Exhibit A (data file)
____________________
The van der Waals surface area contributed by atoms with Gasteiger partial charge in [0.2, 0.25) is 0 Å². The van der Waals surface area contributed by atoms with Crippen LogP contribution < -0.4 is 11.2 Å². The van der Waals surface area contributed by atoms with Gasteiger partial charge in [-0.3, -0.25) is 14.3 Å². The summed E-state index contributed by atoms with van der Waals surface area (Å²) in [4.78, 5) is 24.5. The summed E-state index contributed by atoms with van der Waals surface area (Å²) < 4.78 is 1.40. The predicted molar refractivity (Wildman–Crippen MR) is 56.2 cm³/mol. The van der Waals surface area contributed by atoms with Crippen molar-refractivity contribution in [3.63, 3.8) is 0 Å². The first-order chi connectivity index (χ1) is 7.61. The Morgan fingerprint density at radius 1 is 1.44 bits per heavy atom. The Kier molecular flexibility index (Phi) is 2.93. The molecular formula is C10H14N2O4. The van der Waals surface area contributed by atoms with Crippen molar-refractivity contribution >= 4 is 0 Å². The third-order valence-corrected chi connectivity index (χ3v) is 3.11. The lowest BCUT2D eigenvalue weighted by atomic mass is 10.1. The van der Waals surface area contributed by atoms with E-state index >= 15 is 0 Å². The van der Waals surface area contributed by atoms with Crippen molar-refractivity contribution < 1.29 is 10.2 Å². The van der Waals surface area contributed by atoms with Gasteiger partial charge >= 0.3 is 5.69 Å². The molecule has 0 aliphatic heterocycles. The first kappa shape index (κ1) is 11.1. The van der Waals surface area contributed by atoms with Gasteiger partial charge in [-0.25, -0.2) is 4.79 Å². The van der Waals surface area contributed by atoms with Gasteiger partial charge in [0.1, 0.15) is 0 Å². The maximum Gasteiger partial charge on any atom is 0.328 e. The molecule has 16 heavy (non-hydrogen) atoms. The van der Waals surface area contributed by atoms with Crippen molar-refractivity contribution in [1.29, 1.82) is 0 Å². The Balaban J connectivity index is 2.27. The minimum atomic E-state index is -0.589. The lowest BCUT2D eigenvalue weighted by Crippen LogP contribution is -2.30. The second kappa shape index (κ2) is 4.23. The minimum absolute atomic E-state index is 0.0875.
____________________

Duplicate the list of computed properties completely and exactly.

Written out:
The van der Waals surface area contributed by atoms with Gasteiger partial charge in [0.2, 0.25) is 0 Å². The van der Waals surface area contributed by atoms with Crippen LogP contribution < -0.4 is 11.2 Å². The van der Waals surface area contributed by atoms with Gasteiger partial charge in [-0.3, -0.25) is 14.3 Å². The summed E-state index contributed by atoms with van der Waals surface area (Å²) in [4.78, 5) is 24.5. The summed E-state index contributed by atoms with van der Waals surface area (Å²) < 4.78 is 1.40. The predicted molar refractivity (Wildman–Crippen MR) is 56.2 cm³/mol. The van der Waals surface area contributed by atoms with Crippen molar-refractivity contribution in [3.63, 3.8) is 0 Å². The first-order chi connectivity index (χ1) is 7.61. The Morgan fingerprint density at radius 1 is 1.44 bits per heavy atom. The Kier molecular flexibility index (Phi) is 2.93. The molecular formula is C10H14N2O4. The van der Waals surface area contributed by atoms with Crippen molar-refractivity contribution >= 4 is 0 Å². The third-order valence-corrected chi connectivity index (χ3v) is 3.11. The lowest BCUT2D eigenvalue weighted by atomic mass is 10.1. The van der Waals surface area contributed by atoms with E-state index >= 15 is 0 Å². The van der Waals surface area contributed by atoms with Crippen molar-refractivity contribution < 1.29 is 10.2 Å². The van der Waals surface area contributed by atoms with Gasteiger partial charge >= 0.3 is 5.69 Å². The molecule has 0 aliphatic heterocycles. The first kappa shape index (κ1) is 11.1. The van der Waals surface area contributed by atoms with Gasteiger partial charge in [-0.25, -0.2) is 4.79 Å². The van der Waals surface area contributed by atoms with Gasteiger partial charge in [0.1, 0.15) is 0 Å². The maximum Gasteiger partial charge on any atom is 0.328 e. The molecule has 16 heavy (non-hydrogen) atoms. The van der Waals surface area contributed by atoms with Crippen molar-refractivity contribution in [1.29, 1.82) is 0 Å². The Balaban J connectivity index is 2.27. The minimum atomic E-state index is -0.589. The lowest BCUT2D eigenvalue weighted by Crippen LogP contribution is -2.30. The second kappa shape index (κ2) is 4.23. The minimum absolute atomic E-state index is 0.0875.